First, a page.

Having well-defined deliverables will help in the creation of realistic schedules and budgets. It’s important to build in a little extra time and money, though, in case any surprises pop up.
Not involving the Right People
An IT project can run into trouble if the people involved do not have the necessary skills and knowledge. For example, having a technician head a project because he is knowledgeable in the project area can lead to failure if that person has no experience in managing projects or teams. Conversely, if no one on the team is knowledgeable about the latest IT technologies, the team might not consider a technology that could potentially be a good fit for the company.
It is important to make sure that each person involved in the project is capable of completing their assigned role. It is also important to make sure that at least one person on the team has sufficient IT knowledge in the project area. If no one in the company has the necessary know-how, the team should consider bringing in an outside expert.
No Central Repository for Communications
For a project team to be successful, its members must be able to communicate effectively with each other and with other people inside their companies. To do so, they need good communication skills as well as effective communication tools.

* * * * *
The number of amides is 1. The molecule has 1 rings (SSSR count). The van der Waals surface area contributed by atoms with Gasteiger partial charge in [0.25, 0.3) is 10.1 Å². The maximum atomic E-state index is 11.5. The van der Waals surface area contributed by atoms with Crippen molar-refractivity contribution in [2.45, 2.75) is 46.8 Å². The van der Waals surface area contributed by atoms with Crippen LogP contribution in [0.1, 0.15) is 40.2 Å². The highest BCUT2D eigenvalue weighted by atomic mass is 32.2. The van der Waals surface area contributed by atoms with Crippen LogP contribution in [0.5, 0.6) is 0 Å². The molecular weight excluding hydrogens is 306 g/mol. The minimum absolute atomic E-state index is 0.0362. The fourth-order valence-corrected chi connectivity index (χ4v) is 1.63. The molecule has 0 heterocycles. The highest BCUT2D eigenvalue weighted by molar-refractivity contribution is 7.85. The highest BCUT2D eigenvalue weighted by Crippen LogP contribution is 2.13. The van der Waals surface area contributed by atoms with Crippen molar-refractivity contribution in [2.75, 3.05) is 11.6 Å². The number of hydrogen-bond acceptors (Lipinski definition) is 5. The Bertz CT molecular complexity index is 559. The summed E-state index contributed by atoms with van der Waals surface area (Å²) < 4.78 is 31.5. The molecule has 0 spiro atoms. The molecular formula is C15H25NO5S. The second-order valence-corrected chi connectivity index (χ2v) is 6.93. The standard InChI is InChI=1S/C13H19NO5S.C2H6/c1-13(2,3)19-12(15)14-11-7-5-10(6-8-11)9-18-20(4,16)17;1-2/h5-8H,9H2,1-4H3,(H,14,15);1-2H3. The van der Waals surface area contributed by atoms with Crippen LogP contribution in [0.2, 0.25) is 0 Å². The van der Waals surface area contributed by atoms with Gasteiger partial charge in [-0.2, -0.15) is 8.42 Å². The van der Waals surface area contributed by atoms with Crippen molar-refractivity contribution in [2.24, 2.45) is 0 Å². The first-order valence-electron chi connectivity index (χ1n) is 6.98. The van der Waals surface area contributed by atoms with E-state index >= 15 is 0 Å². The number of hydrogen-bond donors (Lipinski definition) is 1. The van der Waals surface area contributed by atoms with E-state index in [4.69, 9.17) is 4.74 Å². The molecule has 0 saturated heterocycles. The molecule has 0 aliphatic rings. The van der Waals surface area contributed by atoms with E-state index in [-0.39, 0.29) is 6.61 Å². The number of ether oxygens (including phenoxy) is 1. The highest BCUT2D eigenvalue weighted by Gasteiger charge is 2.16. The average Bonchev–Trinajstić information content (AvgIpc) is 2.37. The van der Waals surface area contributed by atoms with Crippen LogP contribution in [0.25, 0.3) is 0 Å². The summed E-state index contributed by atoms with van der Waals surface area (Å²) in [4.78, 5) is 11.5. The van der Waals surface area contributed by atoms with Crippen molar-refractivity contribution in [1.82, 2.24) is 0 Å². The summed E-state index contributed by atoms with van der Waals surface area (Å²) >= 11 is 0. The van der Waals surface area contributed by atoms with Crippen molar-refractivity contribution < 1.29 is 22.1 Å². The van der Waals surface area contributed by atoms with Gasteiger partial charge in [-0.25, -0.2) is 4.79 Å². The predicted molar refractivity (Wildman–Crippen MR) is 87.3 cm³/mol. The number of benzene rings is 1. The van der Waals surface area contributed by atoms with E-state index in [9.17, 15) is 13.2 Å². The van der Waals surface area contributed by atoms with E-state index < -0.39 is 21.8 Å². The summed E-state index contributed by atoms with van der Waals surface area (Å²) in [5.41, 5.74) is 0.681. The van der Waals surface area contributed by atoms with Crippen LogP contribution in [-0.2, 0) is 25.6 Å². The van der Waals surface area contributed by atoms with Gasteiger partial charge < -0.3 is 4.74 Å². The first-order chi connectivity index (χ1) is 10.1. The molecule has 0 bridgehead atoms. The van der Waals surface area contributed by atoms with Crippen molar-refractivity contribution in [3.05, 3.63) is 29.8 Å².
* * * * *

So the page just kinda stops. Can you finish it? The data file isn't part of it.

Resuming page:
Besides holding team meetings, project team members often use email to communicate with each other. While this is an effective tool, the emails are stored in the members’ inboxes, making it hard for other people (e.g., a new team member) to access the information discussed in them. Plus, if a team member forgets to copy the entire team on an email, some people might be inadvertently kept out of the loop.
A better approach is to have a central repository for project communications. This could be as simple as having project members store copies of their project-related emails in a shared folder on the company’s network. Ideally, though, teams should use collaboration software that enables them to communicate and collaborate with each other and that stores their communications and work in a central location.
Not Monitoring and Tracking Progress
It is important monitor and track a project’s progress in terms of deliverables met, costs, and schedule. If a team fails to do so, a small glitch could turn into a big problem later on.
While manually monitoring and tracking a project is possible, it would be time-consuming. A better solution is to use project management software. That way, the team will always know exactly where the project stands and how much time and money has been spent on it thus far.
Not Enough Testing
IT projects often include deliverables such as IT systems and IT products. Failure to thoroughly test these types of deliverables can result in their failure once they are implemented.
The team should not wait until the end of the project to conduct the tests. Testing needs to start early and be done often. This will allow small problems to be fixed before they grow into significant problems that will take much more time and money to fix.